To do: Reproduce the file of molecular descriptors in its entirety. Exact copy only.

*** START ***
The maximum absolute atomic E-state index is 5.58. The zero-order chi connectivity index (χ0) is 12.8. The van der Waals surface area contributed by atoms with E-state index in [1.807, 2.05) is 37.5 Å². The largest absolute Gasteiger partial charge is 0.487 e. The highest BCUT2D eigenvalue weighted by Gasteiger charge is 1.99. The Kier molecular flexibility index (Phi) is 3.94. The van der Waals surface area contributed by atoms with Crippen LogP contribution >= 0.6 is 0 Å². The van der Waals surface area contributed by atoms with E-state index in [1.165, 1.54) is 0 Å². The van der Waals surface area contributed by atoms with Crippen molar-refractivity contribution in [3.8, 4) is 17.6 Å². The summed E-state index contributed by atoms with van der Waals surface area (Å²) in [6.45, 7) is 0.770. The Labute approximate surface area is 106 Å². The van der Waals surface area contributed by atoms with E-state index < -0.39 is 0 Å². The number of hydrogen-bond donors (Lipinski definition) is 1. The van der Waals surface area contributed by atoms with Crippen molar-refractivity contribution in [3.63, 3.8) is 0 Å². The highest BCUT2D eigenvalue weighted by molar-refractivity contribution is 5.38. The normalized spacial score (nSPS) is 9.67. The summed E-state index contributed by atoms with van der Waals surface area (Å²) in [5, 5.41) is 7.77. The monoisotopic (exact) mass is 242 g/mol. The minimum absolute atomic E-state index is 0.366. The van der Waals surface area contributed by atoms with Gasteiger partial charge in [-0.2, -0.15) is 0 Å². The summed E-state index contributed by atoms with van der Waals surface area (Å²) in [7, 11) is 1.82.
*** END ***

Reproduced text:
The maximum absolute atomic E-state index is 5.58. The zero-order chi connectivity index (χ0) is 12.8. The van der Waals surface area contributed by atoms with E-state index in [1.807, 2.05) is 37.5 Å². The largest absolute Gasteiger partial charge is 0.487 e. The highest BCUT2D eigenvalue weighted by Gasteiger charge is 1.99. The Kier molecular flexibility index (Phi) is 3.94. The van der Waals surface area contributed by atoms with Crippen LogP contribution >= 0.6 is 0 Å². The van der Waals surface area contributed by atoms with E-state index in [1.165, 1.54) is 0 Å². The van der Waals surface area contributed by atoms with Crippen molar-refractivity contribution in [3.8, 4) is 17.6 Å². The summed E-state index contributed by atoms with van der Waals surface area (Å²) in [6.45, 7) is 0.770. The Labute approximate surface area is 106 Å². The van der Waals surface area contributed by atoms with E-state index < -0.39 is 0 Å². The number of hydrogen-bond donors (Lipinski definition) is 1. The van der Waals surface area contributed by atoms with Crippen molar-refractivity contribution in [3.63, 3.8) is 0 Å². The highest BCUT2D eigenvalue weighted by molar-refractivity contribution is 5.38. The normalized spacial score (nSPS) is 9.67. The summed E-state index contributed by atoms with van der Waals surface area (Å²) in [5, 5.41) is 7.77. The monoisotopic (exact) mass is 242 g/mol. The minimum absolute atomic E-state index is 0.366. The van der Waals surface area contributed by atoms with Gasteiger partial charge in [-0.2, -0.15) is 0 Å². The summed E-state index contributed by atoms with van der Waals surface area (Å²) in [7, 11) is 1.82.